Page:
Since the voltage across each element is known,the current can be found in a

straightforward manner.

i

R

= V/R,i

C

= C

dV

dt

,i

L

=

1

L

Z

V dt.

*

The above equations hold even if the applied voltage or current is not constant,

and the variables of interest can still be easily obtained without solving a

diﬀerential equation.

M.B.Patil,IIT Bombay

Series/Parallel RLC circuits

*

A series RLC circuit driven by a constant current source is trivial to analyze.

Since the current through each element is known,the voltage can be found in a

straightforward manner.

V

R

= i R,V

L

= L

di

dt

,V

C

=

1

C

Z

i dt.

*

A parallel RLC circuit driven by a constant voltage source is trivial to analyze.

Since the voltage across each element is known,the current can be found in a

straightforward manner.

i

R

= V/R,i

C

= C

dV

dt

,i

L

=

1

L

Z

V dt.

*

The above equations hold even if the applied voltage or current is not constant,

and the variables of interest can still be easily obtained without solving a

diﬀerential equation.

M.B.Patil,IIT Bombay

Series/Parallel RLC circuits

*

A series RLC circuit driven by a constant current source is trivial to analyze.

Since the current through each element is known,the voltage can be found in a

straightforward manner.

V

R

= i R,V

L

= L

di

dt

,V

C

=

1

C

Z

i dt.

*

A parallel RLC circuit driven by a constant voltage source is trivial to analyze.

Since the voltage across each element is known,the current can be found in a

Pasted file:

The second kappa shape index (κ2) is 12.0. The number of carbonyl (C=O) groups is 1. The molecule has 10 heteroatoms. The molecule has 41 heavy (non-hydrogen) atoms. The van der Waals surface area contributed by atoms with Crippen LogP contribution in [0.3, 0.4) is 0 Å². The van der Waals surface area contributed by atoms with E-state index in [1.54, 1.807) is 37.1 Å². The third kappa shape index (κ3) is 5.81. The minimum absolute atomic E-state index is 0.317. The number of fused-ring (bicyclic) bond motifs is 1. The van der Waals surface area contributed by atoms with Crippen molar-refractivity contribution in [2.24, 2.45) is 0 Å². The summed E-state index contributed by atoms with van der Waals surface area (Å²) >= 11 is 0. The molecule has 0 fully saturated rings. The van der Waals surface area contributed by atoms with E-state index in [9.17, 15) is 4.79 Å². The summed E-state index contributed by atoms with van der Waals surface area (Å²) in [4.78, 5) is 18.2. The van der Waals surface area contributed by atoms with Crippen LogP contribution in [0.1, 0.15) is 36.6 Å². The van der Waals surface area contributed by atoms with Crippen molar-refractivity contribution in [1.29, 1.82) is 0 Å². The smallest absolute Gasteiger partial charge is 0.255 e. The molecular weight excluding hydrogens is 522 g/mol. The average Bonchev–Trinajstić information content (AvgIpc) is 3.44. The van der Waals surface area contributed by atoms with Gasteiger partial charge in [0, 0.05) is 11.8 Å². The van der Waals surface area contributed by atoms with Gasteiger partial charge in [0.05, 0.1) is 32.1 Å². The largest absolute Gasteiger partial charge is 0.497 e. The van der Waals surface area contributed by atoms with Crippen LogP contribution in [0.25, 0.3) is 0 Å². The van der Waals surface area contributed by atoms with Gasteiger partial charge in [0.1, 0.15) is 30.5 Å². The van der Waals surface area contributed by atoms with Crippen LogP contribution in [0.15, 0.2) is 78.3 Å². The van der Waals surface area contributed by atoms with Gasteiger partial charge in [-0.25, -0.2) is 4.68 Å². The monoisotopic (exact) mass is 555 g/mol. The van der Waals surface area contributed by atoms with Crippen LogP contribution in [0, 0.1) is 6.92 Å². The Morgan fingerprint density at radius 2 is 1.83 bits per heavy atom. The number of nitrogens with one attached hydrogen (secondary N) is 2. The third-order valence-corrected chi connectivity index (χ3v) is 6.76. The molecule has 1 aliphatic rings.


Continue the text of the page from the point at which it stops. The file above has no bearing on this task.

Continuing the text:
straightforward manner.

i

R

= V/R,i

C

= C

dV

dt

,i

L

=

1

L

Z

V dt.

*

The above equations hold even if the applied voltage or current is not constant,

and the variables of interest can still be easily obtained without solving a

diﬀerential equation.

M.B.Patil,IIT Bombay

Series/Parallel RLC circuits

A general RLC circuit (with one inductor and one capacitor) also leads to a

second-order ODE.As an example,consider the following circuit:

V

0

= R

1

i +L

di

dt

+V (1)

i = C

dV

dt

+

1

R

2

V (2)

Substituting (2) in (1),we get

V

0

= R

1

ˆ

CV

+V/R

2

˜

+L

ˆ

CV

+V

/R

2

˜

+V,(3)

V

[LC] +V

[R

1

C +L/R

2

] +V [1 +R

1

/R

2

] = V

0

.(4)

M.B.Patil,IIT Bombay

Series/Parallel RLC circuits

A general RLC circuit (with one inductor and one capacitor) also leads to a

second-order ODE.As an example,consider the following circuit:

V

0

= R

1

i +L

di

dt

+V (1)

i = C

dV

dt

+

1

R

2

V (2)

Substituting (2) in (1),we get

V

0

= R

1

ˆ

CV

+V/R

2

˜

+L

ˆ

CV

+V

/R

2

˜

+V,(3)

V